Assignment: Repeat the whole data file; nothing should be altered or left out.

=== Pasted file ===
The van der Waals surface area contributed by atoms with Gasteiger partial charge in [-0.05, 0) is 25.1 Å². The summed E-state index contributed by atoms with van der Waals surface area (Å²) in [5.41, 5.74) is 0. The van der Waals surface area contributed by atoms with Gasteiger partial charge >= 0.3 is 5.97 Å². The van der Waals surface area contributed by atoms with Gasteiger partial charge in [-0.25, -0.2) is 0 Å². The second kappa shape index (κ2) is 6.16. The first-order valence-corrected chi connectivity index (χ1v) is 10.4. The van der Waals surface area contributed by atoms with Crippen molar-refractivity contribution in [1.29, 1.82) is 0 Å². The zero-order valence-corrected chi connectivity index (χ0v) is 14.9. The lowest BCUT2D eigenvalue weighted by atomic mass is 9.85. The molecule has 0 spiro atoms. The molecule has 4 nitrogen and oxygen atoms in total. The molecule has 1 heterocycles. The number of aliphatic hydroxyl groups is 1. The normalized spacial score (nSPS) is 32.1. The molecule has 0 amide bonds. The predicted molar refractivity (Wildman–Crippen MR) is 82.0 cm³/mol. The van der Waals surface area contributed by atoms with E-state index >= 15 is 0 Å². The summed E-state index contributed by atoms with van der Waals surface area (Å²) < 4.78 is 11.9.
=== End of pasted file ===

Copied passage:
The van der Waals surface area contributed by atoms with Gasteiger partial charge in [-0.05, 0) is 25.1 Å². The summed E-state index contributed by atoms with van der Waals surface area (Å²) in [5.41, 5.74) is 0. The van der Waals surface area contributed by atoms with Gasteiger partial charge >= 0.3 is 5.97 Å². The van der Waals surface area contributed by atoms with Gasteiger partial charge in [-0.25, -0.2) is 0 Å². The second kappa shape index (κ2) is 6.16. The first-order valence-corrected chi connectivity index (χ1v) is 10.4. The van der Waals surface area contributed by atoms with Crippen molar-refractivity contribution in [1.29, 1.82) is 0 Å². The zero-order valence-corrected chi connectivity index (χ0v) is 14.9. The lowest BCUT2D eigenvalue weighted by atomic mass is 9.85. The molecule has 0 spiro atoms. The molecule has 4 nitrogen and oxygen atoms in total. The molecule has 1 heterocycles. The number of aliphatic hydroxyl groups is 1. The normalized spacial score (nSPS) is 32.1. The molecule has 0 amide bonds. The predicted molar refractivity (Wildman–Crippen MR) is 82.0 cm³/mol. The van der Waals surface area contributed by atoms with E-state index >= 15 is 0 Å². The summed E-state index contributed by atoms with van der Waals surface area (Å²) < 4.78 is 11.9.